The 31-year-old left-armer has a point to prove as he looks to secure a spot in Australia’s squad for the Ashes rematch on home soil later this year and he showed his pace and aggression can still cause problems when he bounced out Jonathan Trott at Old Trafford and then dismissed Kevin Pietersen the same way at Edgbaston.
“I have that confidence and belief in my bowling,” Johnson said on Friday.
“Whoever I’m up against, I’m confident I can get them out and intimidate them — that’s what I’ll be doing here and in every game going forward.
“When you can get those guys out with the short ball, it can be very intimidating — and the short ball is part of my armoury.
“When I’ve been at my best, being aggressive, I bowl that ‘armpit’ ball or a nice ball to the throat of the batsman — and then I try to use the ball swinging, getting it up there for the lbws or bowleds or catches behind.”
Johnson senses he may have already struck some psychological blows against the opposition, as well as physical ones, after Trott was hit on the helmet in Birmingham.
“I hope they are wary of me,” he said. “I just have to keep being aggressive and keep it simple.”
His Ashes exclusion was hard to take and the pain of that snub has made him all the more determined to force his way back into the Test team.
“It was disappointing to find out I wasn’t in the squad because I thought I’d been performing, coming back from the injury,” he said.
“Watching the first ball of an Ashes series was quite hard, but then I got over it and knew I had to keep working hard.”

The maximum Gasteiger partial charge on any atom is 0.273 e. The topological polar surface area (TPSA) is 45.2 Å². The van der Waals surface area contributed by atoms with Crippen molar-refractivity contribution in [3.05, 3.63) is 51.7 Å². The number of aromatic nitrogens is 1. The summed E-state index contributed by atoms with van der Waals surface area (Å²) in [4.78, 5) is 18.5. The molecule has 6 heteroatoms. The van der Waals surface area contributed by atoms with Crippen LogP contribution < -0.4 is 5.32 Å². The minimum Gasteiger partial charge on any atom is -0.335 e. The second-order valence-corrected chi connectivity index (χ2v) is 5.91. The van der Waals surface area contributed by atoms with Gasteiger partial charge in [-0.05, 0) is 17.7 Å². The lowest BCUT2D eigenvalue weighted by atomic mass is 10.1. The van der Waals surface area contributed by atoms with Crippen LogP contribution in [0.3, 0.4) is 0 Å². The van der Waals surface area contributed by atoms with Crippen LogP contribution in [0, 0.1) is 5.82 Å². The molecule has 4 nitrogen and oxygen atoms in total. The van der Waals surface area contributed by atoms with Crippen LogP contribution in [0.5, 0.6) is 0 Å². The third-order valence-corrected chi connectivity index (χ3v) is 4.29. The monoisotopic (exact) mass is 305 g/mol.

Australia are 1-0 up with two to play in the one-day series, but, while Johnson would be pleased to help his team end a troubled tour on a high note, he is more concerned with showing he deserves to add to his 51 Test caps.
“I feel like I’ve been performing. I want to play Test cricket, that’s my number one format,” he said. “I hope I get the chance to play against England and win an Ashes series.”
Johnson admits it was not always so, but these days he will lose no sleep over the banter and abuse he often receives from England’s fans.
“I didn’t like it when I first came over. I didn’t expect it,” he said.
“I’d been in some pretty good form throughout 2009 and I didn’t really expect to cop as much flak as I did. “Now, it doesn’t bother me. I know what to expect over here now.
“You start to sing the songs in your head – it’s pretty catchy!
“I think I’m always going to cop it over here now. As soon as I bowl a wide, I get it.
“But it’s all part of the game, and I’ve learnt to live with it and enjoy it.”